My daughter was assigned to write a position paper, and she chose to take on the issue of corporal punishment. Her research and our conversations about the subject highlighted for me the reasons I have always been against using force and physical punishment on children.
My main objection is simple: It’s wrong to hit another human being. In a civilized society, people need to find other ways of resolving conflict, venting our anger, or getting others to do what we want. Violence begets violence. When a mother showed up at the Baltimore protests last summer and started whaling on her son, the internet lit up with support for this “tough love.” All I could think was, No wonder the kid thinks it’s okay to throw rocks at police.
Corporal punishment appeals to parents because it works in the short run. Parents who rule by fear get immediate compliance. But the child doesn’t really internalize the concepts of right and wrong the parent may think he or she is teaching. All the child really learns is that the bigger, stronger party has the upper hand.
I remember watching an episode of the reality show Super Nanny some years ago. In the episode, the parents were constantly swatting the children to get them to behave. But the hitting did not create a peaceful household. Instead, the children became increasingly emotional and unruly. Super Nanny stepped in and showed the parents more effective techniques to get the children to behave.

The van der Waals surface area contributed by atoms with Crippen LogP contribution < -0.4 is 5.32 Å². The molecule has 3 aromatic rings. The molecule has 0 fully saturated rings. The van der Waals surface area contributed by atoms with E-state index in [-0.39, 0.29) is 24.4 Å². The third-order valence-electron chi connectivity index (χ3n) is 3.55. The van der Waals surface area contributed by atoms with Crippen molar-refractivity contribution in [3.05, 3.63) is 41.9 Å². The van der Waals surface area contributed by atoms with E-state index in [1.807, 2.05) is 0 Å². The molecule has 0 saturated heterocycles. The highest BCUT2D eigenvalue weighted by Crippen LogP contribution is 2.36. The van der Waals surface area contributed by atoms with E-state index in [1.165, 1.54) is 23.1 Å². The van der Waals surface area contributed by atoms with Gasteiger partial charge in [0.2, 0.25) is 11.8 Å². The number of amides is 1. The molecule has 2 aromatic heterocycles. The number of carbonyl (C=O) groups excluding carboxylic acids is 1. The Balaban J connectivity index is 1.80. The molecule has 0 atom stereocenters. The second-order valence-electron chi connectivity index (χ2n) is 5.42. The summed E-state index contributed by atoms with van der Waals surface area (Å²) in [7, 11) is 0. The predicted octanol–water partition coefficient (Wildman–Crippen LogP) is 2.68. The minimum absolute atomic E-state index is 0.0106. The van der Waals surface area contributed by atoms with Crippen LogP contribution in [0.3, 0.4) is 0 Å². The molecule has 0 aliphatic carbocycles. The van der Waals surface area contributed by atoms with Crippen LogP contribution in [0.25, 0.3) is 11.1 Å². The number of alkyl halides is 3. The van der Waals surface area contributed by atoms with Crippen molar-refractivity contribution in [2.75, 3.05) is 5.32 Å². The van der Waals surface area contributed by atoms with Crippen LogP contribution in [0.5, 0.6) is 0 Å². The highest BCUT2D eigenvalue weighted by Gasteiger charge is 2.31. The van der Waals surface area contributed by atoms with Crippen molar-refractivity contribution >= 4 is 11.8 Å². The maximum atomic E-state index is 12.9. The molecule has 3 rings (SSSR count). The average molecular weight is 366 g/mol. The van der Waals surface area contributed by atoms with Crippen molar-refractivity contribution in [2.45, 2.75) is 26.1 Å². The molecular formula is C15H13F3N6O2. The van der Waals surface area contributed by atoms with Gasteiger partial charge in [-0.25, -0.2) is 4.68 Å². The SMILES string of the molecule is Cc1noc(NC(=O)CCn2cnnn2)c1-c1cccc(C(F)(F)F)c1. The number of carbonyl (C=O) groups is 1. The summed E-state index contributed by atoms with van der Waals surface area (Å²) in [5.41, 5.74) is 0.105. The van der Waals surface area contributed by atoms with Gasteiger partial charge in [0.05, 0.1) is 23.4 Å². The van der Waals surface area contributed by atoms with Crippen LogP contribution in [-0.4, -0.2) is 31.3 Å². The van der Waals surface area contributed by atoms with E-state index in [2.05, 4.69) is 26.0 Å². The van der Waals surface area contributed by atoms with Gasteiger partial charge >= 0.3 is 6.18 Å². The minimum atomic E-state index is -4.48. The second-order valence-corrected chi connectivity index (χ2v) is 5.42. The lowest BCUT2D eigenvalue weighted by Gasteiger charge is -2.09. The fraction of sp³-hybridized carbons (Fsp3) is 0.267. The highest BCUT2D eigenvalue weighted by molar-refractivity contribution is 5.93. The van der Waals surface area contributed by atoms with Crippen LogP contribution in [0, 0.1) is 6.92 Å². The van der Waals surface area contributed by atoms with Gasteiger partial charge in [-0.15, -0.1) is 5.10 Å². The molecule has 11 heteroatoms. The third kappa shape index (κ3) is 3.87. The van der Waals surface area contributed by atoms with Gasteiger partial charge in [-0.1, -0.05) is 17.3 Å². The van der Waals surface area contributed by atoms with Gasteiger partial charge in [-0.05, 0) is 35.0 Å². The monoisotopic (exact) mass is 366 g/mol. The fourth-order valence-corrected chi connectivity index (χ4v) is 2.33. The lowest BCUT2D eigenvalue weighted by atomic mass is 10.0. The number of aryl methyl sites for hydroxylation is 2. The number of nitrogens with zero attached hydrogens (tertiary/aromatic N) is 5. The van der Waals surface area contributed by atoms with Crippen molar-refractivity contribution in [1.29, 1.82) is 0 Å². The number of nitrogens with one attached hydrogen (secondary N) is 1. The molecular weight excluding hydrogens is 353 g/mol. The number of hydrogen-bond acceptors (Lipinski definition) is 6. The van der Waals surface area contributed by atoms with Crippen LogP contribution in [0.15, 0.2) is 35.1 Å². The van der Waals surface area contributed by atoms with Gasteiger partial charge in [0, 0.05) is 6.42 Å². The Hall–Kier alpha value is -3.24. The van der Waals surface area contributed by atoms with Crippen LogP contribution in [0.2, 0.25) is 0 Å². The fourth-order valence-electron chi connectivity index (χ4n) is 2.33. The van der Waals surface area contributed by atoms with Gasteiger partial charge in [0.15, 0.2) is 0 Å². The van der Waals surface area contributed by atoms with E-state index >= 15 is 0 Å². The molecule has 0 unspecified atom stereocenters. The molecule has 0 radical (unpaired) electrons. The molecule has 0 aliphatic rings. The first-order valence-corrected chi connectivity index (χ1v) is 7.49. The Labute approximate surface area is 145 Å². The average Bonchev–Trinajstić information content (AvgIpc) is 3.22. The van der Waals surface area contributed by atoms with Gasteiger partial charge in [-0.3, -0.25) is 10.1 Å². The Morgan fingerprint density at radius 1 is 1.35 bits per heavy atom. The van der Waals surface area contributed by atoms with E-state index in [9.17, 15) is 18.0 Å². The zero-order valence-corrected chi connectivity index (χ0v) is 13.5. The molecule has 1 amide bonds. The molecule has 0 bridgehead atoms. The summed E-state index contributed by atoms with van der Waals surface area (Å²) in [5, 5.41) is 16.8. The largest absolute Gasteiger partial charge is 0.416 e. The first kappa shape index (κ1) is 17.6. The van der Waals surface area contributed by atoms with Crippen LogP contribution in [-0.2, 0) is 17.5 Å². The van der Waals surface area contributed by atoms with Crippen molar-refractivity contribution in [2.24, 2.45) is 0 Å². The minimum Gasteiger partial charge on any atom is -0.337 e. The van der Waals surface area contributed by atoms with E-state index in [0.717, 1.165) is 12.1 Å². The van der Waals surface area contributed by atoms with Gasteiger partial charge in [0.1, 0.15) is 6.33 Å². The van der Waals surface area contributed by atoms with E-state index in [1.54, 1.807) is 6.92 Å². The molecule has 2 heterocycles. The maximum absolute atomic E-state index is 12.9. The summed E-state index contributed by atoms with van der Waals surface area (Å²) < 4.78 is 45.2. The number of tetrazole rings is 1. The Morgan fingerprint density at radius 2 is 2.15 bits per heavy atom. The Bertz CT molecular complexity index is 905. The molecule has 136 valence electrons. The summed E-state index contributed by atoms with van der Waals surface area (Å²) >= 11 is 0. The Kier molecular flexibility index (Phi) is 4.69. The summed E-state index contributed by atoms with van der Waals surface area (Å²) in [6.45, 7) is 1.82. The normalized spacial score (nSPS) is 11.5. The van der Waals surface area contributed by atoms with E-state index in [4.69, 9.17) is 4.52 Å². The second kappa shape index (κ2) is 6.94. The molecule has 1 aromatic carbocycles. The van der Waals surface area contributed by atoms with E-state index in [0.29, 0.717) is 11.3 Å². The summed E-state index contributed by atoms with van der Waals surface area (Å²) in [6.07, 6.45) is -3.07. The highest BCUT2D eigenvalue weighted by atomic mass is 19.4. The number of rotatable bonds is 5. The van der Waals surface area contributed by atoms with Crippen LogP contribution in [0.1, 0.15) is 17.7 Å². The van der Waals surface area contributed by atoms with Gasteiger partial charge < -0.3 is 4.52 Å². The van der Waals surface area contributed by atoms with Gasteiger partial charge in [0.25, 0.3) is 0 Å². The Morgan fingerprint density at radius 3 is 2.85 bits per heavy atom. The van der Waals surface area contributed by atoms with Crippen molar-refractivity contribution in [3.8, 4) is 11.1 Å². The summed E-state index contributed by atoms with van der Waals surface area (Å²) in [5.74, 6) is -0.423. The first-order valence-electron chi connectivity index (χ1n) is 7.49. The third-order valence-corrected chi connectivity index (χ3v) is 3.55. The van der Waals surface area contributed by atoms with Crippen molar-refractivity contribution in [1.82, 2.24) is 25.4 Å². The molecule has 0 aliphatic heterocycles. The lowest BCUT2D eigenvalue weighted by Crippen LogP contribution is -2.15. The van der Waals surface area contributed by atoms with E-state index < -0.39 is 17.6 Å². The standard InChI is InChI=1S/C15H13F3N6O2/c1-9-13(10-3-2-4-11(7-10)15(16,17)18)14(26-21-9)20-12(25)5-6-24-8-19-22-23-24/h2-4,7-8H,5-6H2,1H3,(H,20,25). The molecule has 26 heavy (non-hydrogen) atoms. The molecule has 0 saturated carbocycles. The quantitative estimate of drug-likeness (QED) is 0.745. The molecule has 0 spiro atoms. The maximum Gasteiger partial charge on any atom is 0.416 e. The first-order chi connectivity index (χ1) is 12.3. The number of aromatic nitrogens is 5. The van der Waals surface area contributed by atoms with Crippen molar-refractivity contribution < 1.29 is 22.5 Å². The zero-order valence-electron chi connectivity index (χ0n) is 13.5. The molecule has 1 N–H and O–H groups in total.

And this is another problem with corporal punishment. Numerous recent studies have shown that corporal punishment is ineffective in the long run. Children who are spanked or hit may behave well when the parent is around, but their behavior deteriorates when they are away from the fear of being hit. Furthermore, physical punishment in childhood is associated with increased aggression and mental health problems later in life.
Another issue is that for too many parents, spanking as discipline crosses the line into abuse. The recent cases of Adrian Peterson and his 4-year-old son, as well as the “church members” who “disciplined” a 17-year-old to death, graphically underscore this problem.
Discipline should be about teaching a child, not about asserting power. While it’s more time-consuming to use logical consequences and other discipline techniques, in the long run, children will develop lifelong values within the context of a mutually loving, respectful parent/child relationship.